Sorry for long delay in the reply, I saw your post some time (apparently a month) ago, and figured to drop few words about my experiences about the matter.
The cleanest way according to my experiences is to simply wrap the cl.exe and link.exe and handle the custom builds there, as you suggest in your post. Few things to take into consideration are:
1. Decide whether you want to use "permanent" wrapping or try do swap in and out the wrappers when required. Permanent wrapping could use the command line parameter or some registry/file key of a user to determine when to use the custom call. When reverting back to the original cl.exe and link.exe, be sure that your environment (environment variables, paths and stuff like that) are intact of what they were when your wrapper was called.
By intact I mean, that the Visual Studio relevant info is proper (see below on the wrapping). At least when starting the process with .NET libraries, the environment passed over from the wrapper by default.
2. Depending of the 3rd party tools, it is likely that you have to clean up and reformat the command line tool output. You likely can get rid of the 90% of the issues with simple .NET regexping, by formatting the warning/error and alike messages to the Visual Studio format.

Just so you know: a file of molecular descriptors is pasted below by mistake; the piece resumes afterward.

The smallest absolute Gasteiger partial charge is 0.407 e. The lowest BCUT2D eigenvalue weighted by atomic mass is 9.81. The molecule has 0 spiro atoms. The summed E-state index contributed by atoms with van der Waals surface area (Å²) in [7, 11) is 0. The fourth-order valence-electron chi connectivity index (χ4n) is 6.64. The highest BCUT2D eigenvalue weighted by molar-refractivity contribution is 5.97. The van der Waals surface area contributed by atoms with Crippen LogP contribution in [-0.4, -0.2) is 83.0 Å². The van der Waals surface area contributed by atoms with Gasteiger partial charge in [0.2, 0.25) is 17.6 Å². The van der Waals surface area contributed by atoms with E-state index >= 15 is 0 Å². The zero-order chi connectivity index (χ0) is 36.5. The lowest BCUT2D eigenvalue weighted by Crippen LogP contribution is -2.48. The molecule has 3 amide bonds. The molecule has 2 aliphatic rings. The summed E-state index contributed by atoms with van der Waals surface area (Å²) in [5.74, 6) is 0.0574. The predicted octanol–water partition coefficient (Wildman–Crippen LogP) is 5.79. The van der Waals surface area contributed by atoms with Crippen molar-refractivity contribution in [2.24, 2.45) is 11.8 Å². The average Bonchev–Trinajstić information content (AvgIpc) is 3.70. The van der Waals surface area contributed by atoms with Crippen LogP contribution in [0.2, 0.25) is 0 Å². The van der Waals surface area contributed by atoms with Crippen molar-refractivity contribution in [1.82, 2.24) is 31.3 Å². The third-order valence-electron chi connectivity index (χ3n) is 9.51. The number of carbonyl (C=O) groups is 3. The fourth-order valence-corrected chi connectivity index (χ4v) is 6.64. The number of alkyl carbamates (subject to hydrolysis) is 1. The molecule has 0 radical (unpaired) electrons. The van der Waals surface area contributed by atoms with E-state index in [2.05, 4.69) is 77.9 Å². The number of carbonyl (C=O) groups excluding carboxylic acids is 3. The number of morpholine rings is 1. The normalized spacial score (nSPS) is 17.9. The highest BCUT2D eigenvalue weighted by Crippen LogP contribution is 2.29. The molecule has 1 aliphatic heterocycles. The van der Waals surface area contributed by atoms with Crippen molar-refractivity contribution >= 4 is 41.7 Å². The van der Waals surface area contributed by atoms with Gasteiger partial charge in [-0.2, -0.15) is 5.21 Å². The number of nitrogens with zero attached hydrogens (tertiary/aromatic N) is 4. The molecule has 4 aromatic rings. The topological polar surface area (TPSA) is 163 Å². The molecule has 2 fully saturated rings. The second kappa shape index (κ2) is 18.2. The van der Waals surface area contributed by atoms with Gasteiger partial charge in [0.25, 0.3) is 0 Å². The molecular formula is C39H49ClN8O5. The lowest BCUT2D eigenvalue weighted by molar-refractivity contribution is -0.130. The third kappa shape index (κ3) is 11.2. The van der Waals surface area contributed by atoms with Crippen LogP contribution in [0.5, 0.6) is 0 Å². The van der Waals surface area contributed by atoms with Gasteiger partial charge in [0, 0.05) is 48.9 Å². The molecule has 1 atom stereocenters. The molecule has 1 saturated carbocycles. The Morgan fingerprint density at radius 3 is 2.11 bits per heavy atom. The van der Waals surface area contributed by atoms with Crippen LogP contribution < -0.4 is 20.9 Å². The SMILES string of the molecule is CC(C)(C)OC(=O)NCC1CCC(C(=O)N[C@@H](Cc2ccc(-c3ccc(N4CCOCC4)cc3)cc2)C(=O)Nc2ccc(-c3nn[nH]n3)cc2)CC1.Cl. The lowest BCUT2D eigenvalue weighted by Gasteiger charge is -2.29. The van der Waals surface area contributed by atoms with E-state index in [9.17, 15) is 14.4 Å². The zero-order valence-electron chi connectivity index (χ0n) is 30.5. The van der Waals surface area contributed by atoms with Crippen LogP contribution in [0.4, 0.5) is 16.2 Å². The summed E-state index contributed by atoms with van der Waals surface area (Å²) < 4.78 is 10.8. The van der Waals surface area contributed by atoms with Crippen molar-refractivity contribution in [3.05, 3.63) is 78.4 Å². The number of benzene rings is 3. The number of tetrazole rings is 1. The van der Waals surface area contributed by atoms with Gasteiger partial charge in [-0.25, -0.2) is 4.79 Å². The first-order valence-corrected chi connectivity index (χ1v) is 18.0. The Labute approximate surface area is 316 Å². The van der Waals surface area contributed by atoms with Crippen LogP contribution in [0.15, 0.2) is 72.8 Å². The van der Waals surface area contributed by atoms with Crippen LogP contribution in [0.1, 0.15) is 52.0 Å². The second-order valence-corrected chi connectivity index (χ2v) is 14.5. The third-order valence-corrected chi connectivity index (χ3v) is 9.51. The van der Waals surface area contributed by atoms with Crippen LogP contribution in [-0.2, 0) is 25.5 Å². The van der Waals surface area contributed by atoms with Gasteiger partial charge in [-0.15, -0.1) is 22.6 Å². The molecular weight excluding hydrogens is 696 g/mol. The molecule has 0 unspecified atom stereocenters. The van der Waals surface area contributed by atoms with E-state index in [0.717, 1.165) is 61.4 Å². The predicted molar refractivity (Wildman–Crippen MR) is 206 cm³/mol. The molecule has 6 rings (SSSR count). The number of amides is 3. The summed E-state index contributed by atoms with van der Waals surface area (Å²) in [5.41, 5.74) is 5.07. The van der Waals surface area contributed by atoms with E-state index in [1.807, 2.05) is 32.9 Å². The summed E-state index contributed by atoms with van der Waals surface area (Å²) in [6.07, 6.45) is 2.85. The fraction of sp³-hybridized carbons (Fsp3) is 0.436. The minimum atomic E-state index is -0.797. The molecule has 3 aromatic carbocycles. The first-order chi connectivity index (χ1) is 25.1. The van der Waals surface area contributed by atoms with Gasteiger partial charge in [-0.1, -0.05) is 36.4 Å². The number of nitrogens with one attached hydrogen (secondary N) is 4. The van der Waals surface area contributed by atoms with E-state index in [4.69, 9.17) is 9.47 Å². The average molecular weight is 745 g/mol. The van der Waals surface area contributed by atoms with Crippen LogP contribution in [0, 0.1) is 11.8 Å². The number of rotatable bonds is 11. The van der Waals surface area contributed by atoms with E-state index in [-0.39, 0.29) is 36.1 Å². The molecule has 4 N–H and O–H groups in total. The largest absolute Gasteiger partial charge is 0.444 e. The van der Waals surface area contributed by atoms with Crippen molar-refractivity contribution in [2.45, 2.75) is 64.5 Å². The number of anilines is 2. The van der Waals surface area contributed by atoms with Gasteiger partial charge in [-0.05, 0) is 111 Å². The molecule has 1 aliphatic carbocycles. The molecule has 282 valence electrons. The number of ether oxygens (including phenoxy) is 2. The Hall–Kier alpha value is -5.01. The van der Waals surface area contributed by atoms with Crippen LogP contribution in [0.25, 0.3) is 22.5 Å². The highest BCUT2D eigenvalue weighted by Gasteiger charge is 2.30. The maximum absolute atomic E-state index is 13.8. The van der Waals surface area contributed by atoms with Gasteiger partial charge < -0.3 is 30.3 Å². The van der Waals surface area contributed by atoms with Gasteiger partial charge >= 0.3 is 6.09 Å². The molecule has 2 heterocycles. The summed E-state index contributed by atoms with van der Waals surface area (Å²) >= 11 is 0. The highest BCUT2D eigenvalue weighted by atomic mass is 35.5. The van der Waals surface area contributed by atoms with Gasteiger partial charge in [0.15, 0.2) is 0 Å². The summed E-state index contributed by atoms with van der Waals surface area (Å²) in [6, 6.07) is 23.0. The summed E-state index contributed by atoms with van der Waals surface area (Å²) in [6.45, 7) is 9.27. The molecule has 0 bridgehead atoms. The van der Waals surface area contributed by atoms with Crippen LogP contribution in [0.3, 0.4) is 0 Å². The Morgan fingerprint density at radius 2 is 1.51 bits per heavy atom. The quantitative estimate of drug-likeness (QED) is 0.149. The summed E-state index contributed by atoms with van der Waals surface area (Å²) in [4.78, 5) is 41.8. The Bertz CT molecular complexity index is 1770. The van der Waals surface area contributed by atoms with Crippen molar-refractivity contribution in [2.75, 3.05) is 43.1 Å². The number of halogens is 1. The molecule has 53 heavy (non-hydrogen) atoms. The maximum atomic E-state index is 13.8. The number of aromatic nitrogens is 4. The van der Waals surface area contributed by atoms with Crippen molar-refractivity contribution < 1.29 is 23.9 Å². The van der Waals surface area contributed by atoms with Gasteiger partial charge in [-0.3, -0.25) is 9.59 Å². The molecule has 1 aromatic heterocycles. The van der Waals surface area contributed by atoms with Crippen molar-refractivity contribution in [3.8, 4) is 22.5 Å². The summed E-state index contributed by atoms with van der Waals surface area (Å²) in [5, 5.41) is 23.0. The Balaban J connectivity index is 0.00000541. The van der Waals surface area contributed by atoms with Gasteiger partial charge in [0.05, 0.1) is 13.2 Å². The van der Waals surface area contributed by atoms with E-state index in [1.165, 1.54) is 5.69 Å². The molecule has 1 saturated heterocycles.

Note: some portions of VS command line tools use environment variables for communicating with Visual Studio for various matters. I don't recall on top of my head, what the variables are, but you'll find them by examining the environment variables that are passed to the cl.exe for example. If you don't remove these (or reroute to your own), some messages will bypass the standard output and thus you cannot reformat them.
This is the easiest way to get started with the issue, and leaves a lot of freedom for customization (that also will work on command line builds for macro/batch builds).
Of course the entire subject is much broader than these few points, but they should get you on at least one solid track that will get you to the goal (unless of course you already implemented it, no thanks to this month-late reply).
Best of year 2007,